#Hashtags Are The New #Protest #Signs

"#Hashtags Are the New #Protest #Signs" is a visual commentary on how community action has evolved due to the influence of technology.

 

Students will be invited to create a avatar that shields their identity and showcases a sign that reads "hashtags are the new protest signs". Students will then be instructed to create their own hashtag through group dialouge around current social justice and relevant community issues.  Teaching Artists will connect these conversations with examples of established and/or organized movements around the topics identified by the students.

The idea is to engage students members who will both help to build the set of online avatars that raise awareness around their selected issues to a new audience. BOOM Concept's session will highlight leadership from POC communities and other communities of marginalized voices that showcases virally advocacy and connecting issues across social movements through physical and digital tactics. By utilizing street art and hip-hop tactics to create digital graffiti, students will help create/claim safe spaces for oppressed voices to build community and connect across key issues. Our ending goals are to create mass amounts of agitational propaganda in both the digital and real world space, increased awareness and advocacy of issues affecting Pittsburgh youth, exchange of storytelling and organizing strategies between communities of activist. 

 #Hashtags are the new Protest Signs is an ongoing public art project created by D.S. Kinsel existing through temporary workshops and digital archiving. The piece is a visual commentary on how community action has evolved and diversified due to the influence of technology.

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Temple S. Lovelace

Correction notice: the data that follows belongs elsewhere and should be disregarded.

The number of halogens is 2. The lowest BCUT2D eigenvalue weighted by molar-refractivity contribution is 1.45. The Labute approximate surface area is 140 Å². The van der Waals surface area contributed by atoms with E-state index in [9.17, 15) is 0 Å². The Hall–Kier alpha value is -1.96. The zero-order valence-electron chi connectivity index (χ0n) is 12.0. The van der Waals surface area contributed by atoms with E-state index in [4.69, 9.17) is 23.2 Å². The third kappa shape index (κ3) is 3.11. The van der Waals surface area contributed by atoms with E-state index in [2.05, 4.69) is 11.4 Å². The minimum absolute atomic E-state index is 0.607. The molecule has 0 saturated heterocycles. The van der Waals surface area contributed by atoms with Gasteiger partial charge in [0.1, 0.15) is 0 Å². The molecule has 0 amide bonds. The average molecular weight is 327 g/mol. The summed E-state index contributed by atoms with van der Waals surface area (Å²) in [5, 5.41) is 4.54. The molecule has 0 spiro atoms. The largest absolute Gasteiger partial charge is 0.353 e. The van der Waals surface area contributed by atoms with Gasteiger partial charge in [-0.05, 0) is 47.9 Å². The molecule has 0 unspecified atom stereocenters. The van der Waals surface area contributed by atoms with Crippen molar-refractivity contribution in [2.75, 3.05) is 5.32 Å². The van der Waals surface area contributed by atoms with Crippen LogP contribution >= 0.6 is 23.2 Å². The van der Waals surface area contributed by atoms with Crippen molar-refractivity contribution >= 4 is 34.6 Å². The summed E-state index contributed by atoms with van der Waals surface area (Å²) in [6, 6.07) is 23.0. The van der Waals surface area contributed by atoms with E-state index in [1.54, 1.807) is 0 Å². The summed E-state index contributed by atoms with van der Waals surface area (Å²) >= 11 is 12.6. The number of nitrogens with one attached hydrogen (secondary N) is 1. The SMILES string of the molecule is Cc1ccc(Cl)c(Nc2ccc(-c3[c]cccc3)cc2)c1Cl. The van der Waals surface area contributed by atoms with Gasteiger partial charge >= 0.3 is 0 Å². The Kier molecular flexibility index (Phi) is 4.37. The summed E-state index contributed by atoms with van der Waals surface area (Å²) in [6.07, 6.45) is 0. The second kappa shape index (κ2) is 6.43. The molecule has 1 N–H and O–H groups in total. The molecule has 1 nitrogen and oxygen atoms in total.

Dr. Temple S. Lovelace is an Associate Professor of Special Education at Duquesne University in Pittsburgh, PA. Her research interests include social justice and equity through a disability inquiry lens, as well as innovative classroom based instructional and intervention strategies in the areas of academic and behavior supports. With 15 years experience as an educator, she has remained committed to serving young children and supporting quality and innovative education initiatives that provide the opportunity and access all children deserve. Dr. Lovelace spearheaded the revitalization of the widely successful Fusion program, which is a partnership between Duquesne University and Center of Life, a Hazelwood-based community empowerment organization. As a graduate of The Ohio State University and a doctoral-level board certified behavior analyst, Dr. Lovelace's research has been focused on the principles of behavior analysis and education in urban contexts. Currently, Dr. Lovelace is focused on achieving equity for persons of color with disabilities and their families. In a partnership with The Color of Autism Foundation, Dr. Lovelace hopes to continue her community-based work using Pittsburgh and Detroit as models for how families, communities, schools and universities can work together in support of groundbreaking instruction and intervention supports for the Autism community. Research Interests "Making" and "Tinkering" as Evidenced Based Practices (rooted in STEAM & Literacy) Critical Citizenship of African American Students with Disabilities Youth Voice: Impact on Resilience, Engagement and Education Reform Culturally Responsive Behavior Interventions Teacher, Student, Community - Mediated Transformative Educational Practices (Behavior and Academic Interventions) STEAM-based learning for Females and other Underrepresented Group